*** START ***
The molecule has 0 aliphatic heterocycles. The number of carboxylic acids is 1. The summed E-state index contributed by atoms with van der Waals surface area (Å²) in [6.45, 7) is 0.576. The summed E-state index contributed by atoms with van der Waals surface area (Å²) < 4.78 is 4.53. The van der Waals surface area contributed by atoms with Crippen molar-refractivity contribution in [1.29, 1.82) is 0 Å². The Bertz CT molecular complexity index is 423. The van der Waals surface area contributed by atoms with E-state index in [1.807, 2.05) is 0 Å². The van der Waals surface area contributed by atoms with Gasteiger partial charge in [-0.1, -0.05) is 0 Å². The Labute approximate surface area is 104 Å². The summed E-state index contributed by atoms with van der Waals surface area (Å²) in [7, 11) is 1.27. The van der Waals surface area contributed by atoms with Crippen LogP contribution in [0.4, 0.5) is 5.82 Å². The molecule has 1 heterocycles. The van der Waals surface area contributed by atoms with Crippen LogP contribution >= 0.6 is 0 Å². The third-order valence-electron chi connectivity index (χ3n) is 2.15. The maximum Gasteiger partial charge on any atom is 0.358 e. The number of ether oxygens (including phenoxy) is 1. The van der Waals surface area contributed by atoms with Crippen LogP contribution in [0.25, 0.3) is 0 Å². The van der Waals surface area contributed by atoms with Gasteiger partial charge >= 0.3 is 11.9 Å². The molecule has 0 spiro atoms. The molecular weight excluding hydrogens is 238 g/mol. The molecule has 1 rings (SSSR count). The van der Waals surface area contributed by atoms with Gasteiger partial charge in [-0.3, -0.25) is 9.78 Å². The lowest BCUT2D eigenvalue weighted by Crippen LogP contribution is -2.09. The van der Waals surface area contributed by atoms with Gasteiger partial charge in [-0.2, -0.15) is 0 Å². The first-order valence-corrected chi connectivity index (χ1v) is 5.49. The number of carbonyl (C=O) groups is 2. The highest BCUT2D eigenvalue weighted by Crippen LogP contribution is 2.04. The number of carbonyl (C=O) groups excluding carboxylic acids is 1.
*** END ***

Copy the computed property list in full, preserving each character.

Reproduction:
The molecule has 0 aliphatic heterocycles. The number of carboxylic acids is 1. The summed E-state index contributed by atoms with van der Waals surface area (Å²) in [6.45, 7) is 0.576. The summed E-state index contributed by atoms with van der Waals surface area (Å²) < 4.78 is 4.53. The van der Waals surface area contributed by atoms with Crippen molar-refractivity contribution in [1.29, 1.82) is 0 Å². The Bertz CT molecular complexity index is 423. The van der Waals surface area contributed by atoms with E-state index in [1.807, 2.05) is 0 Å². The van der Waals surface area contributed by atoms with Gasteiger partial charge in [-0.1, -0.05) is 0 Å². The Labute approximate surface area is 104 Å². The summed E-state index contributed by atoms with van der Waals surface area (Å²) in [7, 11) is 1.27. The van der Waals surface area contributed by atoms with Crippen LogP contribution in [0.4, 0.5) is 5.82 Å². The molecule has 1 heterocycles. The van der Waals surface area contributed by atoms with Crippen LogP contribution >= 0.6 is 0 Å². The third-order valence-electron chi connectivity index (χ3n) is 2.15. The maximum Gasteiger partial charge on any atom is 0.358 e. The number of ether oxygens (including phenoxy) is 1. The van der Waals surface area contributed by atoms with Crippen LogP contribution in [0.25, 0.3) is 0 Å². The van der Waals surface area contributed by atoms with Gasteiger partial charge >= 0.3 is 11.9 Å². The molecule has 0 spiro atoms. The molecular weight excluding hydrogens is 238 g/mol. The molecule has 1 rings (SSSR count). The van der Waals surface area contributed by atoms with Gasteiger partial charge in [-0.3, -0.25) is 9.78 Å². The lowest BCUT2D eigenvalue weighted by Crippen LogP contribution is -2.09. The van der Waals surface area contributed by atoms with Gasteiger partial charge in [-0.2, -0.15) is 0 Å². The first-order valence-corrected chi connectivity index (χ1v) is 5.49. The number of carbonyl (C=O) groups is 2. The highest BCUT2D eigenvalue weighted by Crippen LogP contribution is 2.04. The number of carbonyl (C=O) groups excluding carboxylic acids is 1.